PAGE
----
THERE was good news for woggle manufacturers this week.
Figures released on Monday showed the number of scouts in this country has surged towards half a million with 16,500 new members last year – the biggest increase since 1972.
The organisation is so popular that 33,500 would-be recruits are standing on the sidelines, waiting for spaces to open up for them.
It seems that scouting is cool. Apparently young people – starved of excitement by schools that have replaced playing fields with risk assessment forms – are seeking out adventure with Baden Powell’s lot.
Today’s scout can look forward to activities like rock-climbing, canoeing and abseiling – the kind of things that have headteachers trembling at the thought of a menacing letter from m’learned friends.
I don’t remember health and safety being a massive concern when I was a scout 20 years ago.
Back then, it wasn’t a good evening’s session unless you came home nursing a bruise or a cut knee.
I remember one game we played most weeks where the leader would stand in the middle of a circle of 20 scouts swinging an old rope with a heavy weight on the end.
He would start off swinging the rope at ankle height and we’d all jump over it.
Then the leader would increase the speed and height of the rope, sometimes getting up to knee height before some unfortunate scout mis-timed his jump.
I can still remember the sound that rope made as it rapped itself around some poor boy’s leg.
Down he would go onto the wooden floor and that was him out of the game.
It was painful when it came to your turn to hit the deck, but it was great craic nonetheless.
I did many other things – like archery, cross-country running and swimming – during my time in the beavers, cubs and scouts.
As one of the scrawnier kids, I wasn’t that good at any of these activities – except maybe the running – but I don’t remember ever feeling bad about this. I always wanted to go to scouts and have a good time doing physical things.
And then there was the camping.
Dozens of us from the 4th East Belfast would go off somewhere like the Mourne Mountains for a weekend, cooking food on a campfire and singing songs.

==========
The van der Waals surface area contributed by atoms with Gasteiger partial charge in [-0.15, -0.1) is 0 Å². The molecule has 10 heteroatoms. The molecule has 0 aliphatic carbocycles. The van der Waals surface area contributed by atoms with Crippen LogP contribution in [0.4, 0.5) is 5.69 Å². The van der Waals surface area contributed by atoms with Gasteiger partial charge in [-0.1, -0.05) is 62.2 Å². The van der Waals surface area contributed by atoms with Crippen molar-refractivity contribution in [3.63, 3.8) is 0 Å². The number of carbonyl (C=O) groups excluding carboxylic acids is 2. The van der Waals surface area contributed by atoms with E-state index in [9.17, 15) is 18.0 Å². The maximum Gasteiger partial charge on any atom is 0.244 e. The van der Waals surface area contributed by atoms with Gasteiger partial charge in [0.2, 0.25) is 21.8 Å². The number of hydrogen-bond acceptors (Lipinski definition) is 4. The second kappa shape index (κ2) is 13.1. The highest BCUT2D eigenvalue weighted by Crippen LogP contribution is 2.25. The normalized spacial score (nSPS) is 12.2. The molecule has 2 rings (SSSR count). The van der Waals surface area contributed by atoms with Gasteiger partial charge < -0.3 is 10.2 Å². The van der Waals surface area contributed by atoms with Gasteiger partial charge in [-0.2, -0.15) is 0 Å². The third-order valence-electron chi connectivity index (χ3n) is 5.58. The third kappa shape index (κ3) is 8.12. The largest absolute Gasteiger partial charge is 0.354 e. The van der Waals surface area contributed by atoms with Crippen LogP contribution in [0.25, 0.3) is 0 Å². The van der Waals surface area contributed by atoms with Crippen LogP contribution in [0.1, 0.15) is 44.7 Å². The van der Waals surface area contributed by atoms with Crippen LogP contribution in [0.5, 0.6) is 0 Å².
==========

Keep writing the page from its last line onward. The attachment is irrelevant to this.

Sometimes we would sleep under trees in bivouacs we made ourselves.
It was there that I developed my love of the outdoors. It lay dormant through my teenage years and early 20s when the nearest I got to nature was a pub garden.
But when I got to about 26, it all came flooding back to me as I took up hiking again, dragging myself up hills with a heavy rucksack on my back and feeling very sore and very satisfied at the end of the day.
Looking back now, the scouts gave me a passion for outdoor exercise which will serve me well for the rest of my life.
But it would be wrong to romanticise the scouts too much. Even at the time, there were parts of it that made me uneasy. I didn’t like the weekly swearing of allegiance to God and the Queen – neither of whom I believed in then or now.
And I didn’t appreciate one particular scout leader who seemed to have a vendetta against me.
But you have to look at these things in the round. I wouldn’t swap all that time in the scouts – despite its problems – for another couple of hundred hours spent watching TV when I was young.
I don’t blame the scouts for any of my negative characteristics – I developed them all by myself, thank you very much.
But when I consider some of my better features, like perseverance and physical robustness, I look back to those days of jumping over a rope in Knock Presbyterian Church two decades ago. And I think they had a lot to do with making me the man I am.